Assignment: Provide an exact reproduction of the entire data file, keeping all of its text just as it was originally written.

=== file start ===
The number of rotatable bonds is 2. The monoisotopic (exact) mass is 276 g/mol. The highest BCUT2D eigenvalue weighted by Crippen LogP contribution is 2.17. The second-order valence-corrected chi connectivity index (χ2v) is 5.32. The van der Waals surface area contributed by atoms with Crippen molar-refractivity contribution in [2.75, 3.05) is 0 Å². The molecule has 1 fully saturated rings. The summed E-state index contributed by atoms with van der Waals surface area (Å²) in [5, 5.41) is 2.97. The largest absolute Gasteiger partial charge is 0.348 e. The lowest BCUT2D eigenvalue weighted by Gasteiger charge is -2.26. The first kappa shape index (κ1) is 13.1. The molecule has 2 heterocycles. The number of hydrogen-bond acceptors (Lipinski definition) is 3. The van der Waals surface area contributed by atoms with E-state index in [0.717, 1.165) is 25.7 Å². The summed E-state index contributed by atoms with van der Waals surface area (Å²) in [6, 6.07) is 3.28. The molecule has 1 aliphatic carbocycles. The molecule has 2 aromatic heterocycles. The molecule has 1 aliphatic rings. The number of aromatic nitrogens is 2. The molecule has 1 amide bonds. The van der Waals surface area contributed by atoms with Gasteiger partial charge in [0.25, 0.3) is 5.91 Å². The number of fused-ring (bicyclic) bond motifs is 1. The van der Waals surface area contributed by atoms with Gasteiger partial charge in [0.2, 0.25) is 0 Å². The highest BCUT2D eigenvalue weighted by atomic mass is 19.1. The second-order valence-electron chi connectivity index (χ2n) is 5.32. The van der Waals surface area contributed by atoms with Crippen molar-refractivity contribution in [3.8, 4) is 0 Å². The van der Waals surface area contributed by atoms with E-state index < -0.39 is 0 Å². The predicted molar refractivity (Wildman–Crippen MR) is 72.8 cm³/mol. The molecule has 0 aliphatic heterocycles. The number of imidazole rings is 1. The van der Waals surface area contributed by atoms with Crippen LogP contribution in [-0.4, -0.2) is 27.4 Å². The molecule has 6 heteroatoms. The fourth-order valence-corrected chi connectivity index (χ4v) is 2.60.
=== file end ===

The number of rotatable bonds is 2. The monoisotopic (exact) mass is 276 g/mol. The highest BCUT2D eigenvalue weighted by Crippen LogP contribution is 2.17. The second-order valence-corrected chi connectivity index (χ2v) is 5.32. The van der Waals surface area contributed by atoms with Crippen molar-refractivity contribution in [2.75, 3.05) is 0 Å². The molecule has 1 fully saturated rings. The summed E-state index contributed by atoms with van der Waals surface area (Å²) in [5, 5.41) is 2.97. The largest absolute Gasteiger partial charge is 0.348 e. The lowest BCUT2D eigenvalue weighted by Gasteiger charge is -2.26. The first kappa shape index (κ1) is 13.1. The molecule has 2 heterocycles. The number of hydrogen-bond acceptors (Lipinski definition) is 3. The van der Waals surface area contributed by atoms with E-state index in [0.717, 1.165) is 25.7 Å². The summed E-state index contributed by atoms with van der Waals surface area (Å²) in [6, 6.07) is 3.28. The molecule has 1 aliphatic carbocycles. The molecule has 2 aromatic heterocycles. The molecule has 1 aliphatic rings. The number of aromatic nitrogens is 2. The molecule has 1 amide bonds. The van der Waals surface area contributed by atoms with Gasteiger partial charge in [0.25, 0.3) is 5.91 Å². The number of fused-ring (bicyclic) bond motifs is 1. The van der Waals surface area contributed by atoms with Gasteiger partial charge in [0.2, 0.25) is 0 Å². The highest BCUT2D eigenvalue weighted by atomic mass is 19.1. The second-order valence-electron chi connectivity index (χ2n) is 5.32. The van der Waals surface area contributed by atoms with Crippen molar-refractivity contribution in [3.8, 4) is 0 Å². The van der Waals surface area contributed by atoms with E-state index < -0.39 is 0 Å². The predicted molar refractivity (Wildman–Crippen MR) is 72.8 cm³/mol. The molecule has 0 aliphatic heterocycles. The number of imidazole rings is 1. The van der Waals surface area contributed by atoms with Crippen LogP contribution in [-0.4, -0.2) is 27.4 Å². The molecule has 6 heteroatoms. The fourth-order valence-corrected chi connectivity index (χ4v) is 2.60.